Perhaps you’ve heard: Piers Morgan debuted on CNN last night.
One wonders if, after the enormous hype there was any way for Piers to live up to it and the answer is he seems to have done OK.
There is also the question of whether last night’s premiere interview with Oprah Winfrey is the best way to judge what Pier’s program will offer — namely because it was taped out of the studio and had (as Daily Intel noted) a sort of Barbara Walters Most Interesting Person feel to it.
That said, I thought the tone of the interview was, if not hard-hitting, definitely appealing, especially in comparison to the tone of most of the other discussions going on on cable at that hour. And one suspects that as the nation tires of the political bickering that makes up much of the cablesphere’s programming Piers will provide a charming alternative.
The ratings for the night have yet to come in, but not the reviews! Here’s a quick round-up.
Alessandra Stanley [NYT]: Mr. Morgan, who seems so bold and confident as a judge on “America’s Got Talent,” was probably too timid. It would have been smarter to hold off on Ms. Winfrey and move up his interview with Ricky Gervais…But the plus side of his downer of a first day is that he has nowhere to go but up. Mr. Morgan, who in Britain is known as a resourceful interviewer, will undoubtedly loosen up across the table from Mr. Gervais, George Clooney and Howard Stern later this week at 9 p.m.
James Poniewozik [Time]: Relieved of the expectation that he would prize anything earth-shattering from her, Morgan could use the interview to tell America something about himself. Which was? As an interviewer, Morgan was cheeky, flirtatious, flattering and playful, sometimes dryly teasing, sometimes fawning, occasionally cleverly probing. As a host? The first night of PMT didn’t give us much to go on.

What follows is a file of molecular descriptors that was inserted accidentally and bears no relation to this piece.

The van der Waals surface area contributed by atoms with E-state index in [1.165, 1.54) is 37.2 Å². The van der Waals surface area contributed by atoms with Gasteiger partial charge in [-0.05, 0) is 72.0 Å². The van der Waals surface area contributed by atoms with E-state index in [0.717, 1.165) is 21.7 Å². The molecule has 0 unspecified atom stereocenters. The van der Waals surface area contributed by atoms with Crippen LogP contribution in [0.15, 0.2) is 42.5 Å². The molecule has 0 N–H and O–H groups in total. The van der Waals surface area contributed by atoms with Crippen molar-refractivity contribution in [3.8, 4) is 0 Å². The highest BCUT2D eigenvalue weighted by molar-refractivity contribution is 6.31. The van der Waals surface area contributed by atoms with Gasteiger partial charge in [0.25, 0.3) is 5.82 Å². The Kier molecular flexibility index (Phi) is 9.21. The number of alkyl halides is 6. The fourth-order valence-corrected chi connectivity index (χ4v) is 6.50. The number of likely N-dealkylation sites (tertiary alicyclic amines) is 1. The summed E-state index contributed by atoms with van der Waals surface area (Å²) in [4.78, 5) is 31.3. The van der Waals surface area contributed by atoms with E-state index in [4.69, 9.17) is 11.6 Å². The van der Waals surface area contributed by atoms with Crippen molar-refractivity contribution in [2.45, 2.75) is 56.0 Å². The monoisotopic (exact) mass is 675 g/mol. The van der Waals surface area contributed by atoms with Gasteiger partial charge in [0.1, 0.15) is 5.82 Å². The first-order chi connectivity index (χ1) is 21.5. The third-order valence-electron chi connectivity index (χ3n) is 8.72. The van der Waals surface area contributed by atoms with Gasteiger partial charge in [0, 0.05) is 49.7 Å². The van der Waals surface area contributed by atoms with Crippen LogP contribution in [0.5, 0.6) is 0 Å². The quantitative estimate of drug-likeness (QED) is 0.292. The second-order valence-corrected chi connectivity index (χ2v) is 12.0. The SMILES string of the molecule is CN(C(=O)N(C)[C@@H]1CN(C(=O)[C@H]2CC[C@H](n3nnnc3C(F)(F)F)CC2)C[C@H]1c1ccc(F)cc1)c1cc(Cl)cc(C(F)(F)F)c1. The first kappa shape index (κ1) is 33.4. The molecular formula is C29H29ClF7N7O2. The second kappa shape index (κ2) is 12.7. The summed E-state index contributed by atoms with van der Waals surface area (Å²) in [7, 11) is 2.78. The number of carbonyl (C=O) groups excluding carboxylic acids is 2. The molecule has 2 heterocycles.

Chris Rovzar [Daily Intel]: Piers’s final plea was, “How did I do?” It was the first time he’d asked it explicitly, but it seemed like the whole interview was about seeking Oprah’s approval. He constantly asked how it was going, and backed off easily when Oprah rebuffed him — never pushing for something deeper or truer from the gifted talker….It wasn’t all bad, though. There were signs of life in his interviewing style. He asked questions that real people would want to ask Oprah, even though she’d been asked many of them before. Questions like “Do you feel regal?” and “Do you like being famous?” provoked interesting answers. Likewise, “How many times have you been properly in love?” Her painful story of going to live with her father as a secretly pregnant 14-year-old felt poignant and honest.
Dylan Stableford [The Wrap]: The questions that were raised in July at the time of Morgan’s hire remain: Morgan is a household name in Britain, but he has never headlined his own show here in the states. Going with an unproven talent at such a pivotal moment for a cable network that has seen its other new primetime show — “Parker Spitzer” — struggle mightily is a high-stakes gamble…That’s not to say the show is doomed. Morgan is likable, and seems to have a knack for conversation, moreso than King’s, uh, blunt style…But the success or failure of Piers on CNN is going to depend on the quality of his guests — and whether or not they’re willing to play ball.
Ken Tucker [Entertainment Tonight]: The America’s Got Talent judge has a bit of a doughy face and a small mouth (this is what happens when you host a talk show with at least as many close-ups on you as on your guest — people look more closely at you), and his clever-schoolboy demeanor serves him well….As for whether the “new boy” is a worthy replacement for Larry King… come on, you didn’t watch Larry King Live, did you? Simply by having facts about his subject at hand and speaking coherently, Morgan aced King on his opening night. I’m looking forward to seeing him interview Howard Stern tomorrow night.
Linda Stasi [NYPost]: So — to paraphrase Piers’ own question to Oprah at the end of the hour-long premiere — how’d he do?He did surprisingly, charmingly well — after a slow and shaky start that was full of “you’re good,” “no you’re good” flattery that was as unnecessary as Larry King’s microphone from 1955.
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